Volunteers of America Eastern Washington will add behavioral health services with $4 million federal grant

Volunteers of America plans to incorporate behavioral health care into their Spokane housing program with the help of a $4 million grant announced Tuesday by the Substance Abuse and Mental Health Services Administration.

Because of the shortage of behavioral health resources in the Spokane area, program leaders realized early in the COVID-19 pandemic that they needed to provide people with more in-depth services to be successful once they received housing, said development director Beth McRae.

“There are not enough resources in the community,” McRae said. “We can’t take care of everyone in need.”

This led to the decision to become a certified community behavioral health clinic by volunteers in Washington, eastern United States.

“We need to start delivering deeper services so they can be successful in housing and accommodation,” she said.

VOA runs 15 local programs, including three shelters: Crosswalk Youth Shelter, Hope House Women’s Shelter and Youth Shelter, and a permanently supported housing program. The program will provide integrated care, which means behavioral health clinicians will join people’s existing care teams, McRae said.

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Homeless people are often traumatized by the loss of their housing, McRae said. They were also traumatized while living on the streets, she said.

They’re used to being in survival mode, worrying about where they’ll sleep or have their next meal that night, McRae said.

“I promise every homeless person is struggling with depression right now,” she said. “I don’t know how you can’t do it.”

Once set in, it was quiet, McRae said. People are spending more time alone, she said, and it’s hard to adjust. They may also find themselves in a safe place away from the stressors of homelessness that they didn’t realize they had chronic health problems before, McRae said.

At that point, they need to work to process and heal their trauma in order to achieve their goals, McRae said.

“That goes away, and the next thing they need to address is maybe the trauma of being homeless or the trauma that led to it,” McRae said. “That’s where we need behavioral health care to really address these issues so people can really move forward in healthy ways.”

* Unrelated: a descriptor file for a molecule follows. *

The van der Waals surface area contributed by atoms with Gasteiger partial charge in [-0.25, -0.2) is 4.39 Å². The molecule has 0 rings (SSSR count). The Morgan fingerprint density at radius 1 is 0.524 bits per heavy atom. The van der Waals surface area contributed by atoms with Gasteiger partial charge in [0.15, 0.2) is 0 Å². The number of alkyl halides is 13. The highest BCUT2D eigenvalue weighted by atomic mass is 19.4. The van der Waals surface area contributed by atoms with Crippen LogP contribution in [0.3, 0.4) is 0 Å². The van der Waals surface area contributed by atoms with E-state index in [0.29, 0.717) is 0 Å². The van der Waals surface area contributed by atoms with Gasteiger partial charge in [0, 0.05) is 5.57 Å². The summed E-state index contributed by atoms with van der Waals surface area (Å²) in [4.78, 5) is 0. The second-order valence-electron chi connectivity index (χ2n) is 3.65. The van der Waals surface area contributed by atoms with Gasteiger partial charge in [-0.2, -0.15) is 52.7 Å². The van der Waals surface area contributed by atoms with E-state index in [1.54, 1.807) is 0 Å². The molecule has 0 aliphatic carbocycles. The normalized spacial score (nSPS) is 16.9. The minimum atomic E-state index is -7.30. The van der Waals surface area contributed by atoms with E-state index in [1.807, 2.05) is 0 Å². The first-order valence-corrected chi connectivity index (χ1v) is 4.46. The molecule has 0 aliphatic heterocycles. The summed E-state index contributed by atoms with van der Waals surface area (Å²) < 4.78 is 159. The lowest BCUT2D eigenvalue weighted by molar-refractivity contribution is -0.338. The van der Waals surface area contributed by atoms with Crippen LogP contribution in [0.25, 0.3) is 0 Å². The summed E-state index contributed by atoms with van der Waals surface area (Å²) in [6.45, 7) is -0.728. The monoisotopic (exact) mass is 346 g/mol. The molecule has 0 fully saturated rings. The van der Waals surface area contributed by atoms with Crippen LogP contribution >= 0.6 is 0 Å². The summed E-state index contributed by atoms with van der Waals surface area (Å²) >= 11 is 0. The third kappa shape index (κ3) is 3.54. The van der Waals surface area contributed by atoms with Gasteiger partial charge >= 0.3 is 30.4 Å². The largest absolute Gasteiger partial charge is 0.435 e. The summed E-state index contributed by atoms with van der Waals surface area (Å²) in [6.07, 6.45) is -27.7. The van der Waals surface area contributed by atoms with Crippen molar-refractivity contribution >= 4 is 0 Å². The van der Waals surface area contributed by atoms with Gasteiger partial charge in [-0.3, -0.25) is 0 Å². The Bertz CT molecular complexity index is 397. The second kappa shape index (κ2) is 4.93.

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After deciding to add behavioral health to their services, VOA conducted an assessment to determine what the people in their program needed. They then seek advice from existing community providers, McRae said.

In January, VOA hired Esa Lariviere as vice president of integrated care. They applied for a SAMHSA grant and received it on September 29th.

Over the next year, the program will hire additional clinicians, medical staff and a medical director. These providers will join people’s existing care teams, which often include peer support specialists and case managers.

McRae said the program will complete all new licensing requirements with the Department of Health. By the end of the first year, they hope to have about 100 participants in behavioral health services.

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McRae said these people will primarily be enrolled in permanent supportive housing programs. She added that the supported housing program currently has about 220 people participating.

About 2,700 people use VOA services each year, but not all of them need behavioral health care; some are simply stopping to get a bus pass or use a shelter during a transitional period in their lives, she said.

The program should add about 100 participants each year, with a goal of 500 people receiving behavioral health care by the end of the four-year grant.

Becoming a certified community behavioral health clinic will allow VOA to bill insurance companies for services, which contributes to the program’s sustainability, McRae said. There is also an option to extend the SAMHSA grant beyond the initial four years, she said. McRae added that the new accreditation will also make VOA eligible for a range of new grants.

The nonprofit also relies on local donors and community fundraising.


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